It’s unclear if the language circulating in the state capitol’s corridors was drafted by Google, and other lobbyists are likely asking for similar changes. Industry groups, such as the California Chamber of Commerce and the Internet Association, often help write legislation and have been the face of industry during two years of debate over the CCPA. It’s also common for interested parties to suggest late changes to bills. The Google representative, who distributed the revised language in recent weeks, has yet to find a lawmaker to sponsor the amendments, according to people familiar with negotiations. The proposal must be in a bill by Sept. 10 to be eligible for lawmakers to vote on it before they adjourn for the year on Sept. 13. One of the proposals would let Google and others use data collected from websites for their own analysis, and then share it with other companies that may find it useful. Currently, the CCPA prohibits the sale or distribution of user data if the user has opted out, with limited exceptions.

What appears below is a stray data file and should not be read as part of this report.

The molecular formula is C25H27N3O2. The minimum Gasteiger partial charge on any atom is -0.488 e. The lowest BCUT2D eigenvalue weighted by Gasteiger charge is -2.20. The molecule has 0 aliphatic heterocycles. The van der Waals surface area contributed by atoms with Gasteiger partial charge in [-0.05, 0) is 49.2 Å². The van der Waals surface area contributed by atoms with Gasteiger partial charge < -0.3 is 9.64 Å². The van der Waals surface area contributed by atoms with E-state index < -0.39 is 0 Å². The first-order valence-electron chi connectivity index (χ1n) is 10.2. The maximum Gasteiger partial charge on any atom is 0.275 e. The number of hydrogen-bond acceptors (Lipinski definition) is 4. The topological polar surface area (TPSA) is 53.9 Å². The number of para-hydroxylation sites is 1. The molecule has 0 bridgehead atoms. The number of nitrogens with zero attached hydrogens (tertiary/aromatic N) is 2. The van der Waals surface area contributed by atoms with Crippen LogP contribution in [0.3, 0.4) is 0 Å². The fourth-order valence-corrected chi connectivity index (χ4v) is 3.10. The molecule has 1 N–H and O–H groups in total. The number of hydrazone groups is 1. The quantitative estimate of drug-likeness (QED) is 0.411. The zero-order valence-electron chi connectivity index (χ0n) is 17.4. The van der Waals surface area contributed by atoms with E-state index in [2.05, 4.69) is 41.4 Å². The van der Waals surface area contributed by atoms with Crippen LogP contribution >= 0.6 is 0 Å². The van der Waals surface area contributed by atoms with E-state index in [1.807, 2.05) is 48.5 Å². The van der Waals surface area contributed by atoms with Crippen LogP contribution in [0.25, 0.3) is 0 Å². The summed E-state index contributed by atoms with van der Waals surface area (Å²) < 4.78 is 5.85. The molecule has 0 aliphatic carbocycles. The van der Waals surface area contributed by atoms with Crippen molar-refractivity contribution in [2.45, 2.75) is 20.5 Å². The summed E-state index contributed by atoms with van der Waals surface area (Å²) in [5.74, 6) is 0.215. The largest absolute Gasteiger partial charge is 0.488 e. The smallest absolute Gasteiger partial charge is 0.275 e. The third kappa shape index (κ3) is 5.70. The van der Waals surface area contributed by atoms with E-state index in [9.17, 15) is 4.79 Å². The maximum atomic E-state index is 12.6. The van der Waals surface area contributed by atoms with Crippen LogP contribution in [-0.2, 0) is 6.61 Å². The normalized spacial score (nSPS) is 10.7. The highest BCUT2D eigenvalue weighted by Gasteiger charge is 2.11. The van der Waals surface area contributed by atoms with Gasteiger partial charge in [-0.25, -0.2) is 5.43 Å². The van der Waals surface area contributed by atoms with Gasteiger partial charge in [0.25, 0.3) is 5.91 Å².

Another proposal would loosen the definition of “business purpose” when it comes to selling or distributing user data. The law currently defines this narrowly and has a list of specific activities, such auditing and security, that will be allowed. Google’s lobbyist shared new language that significantly broadens the rule by replacing the phrase “Business purposes are” with “Business purposes include,” before the list of approved activities.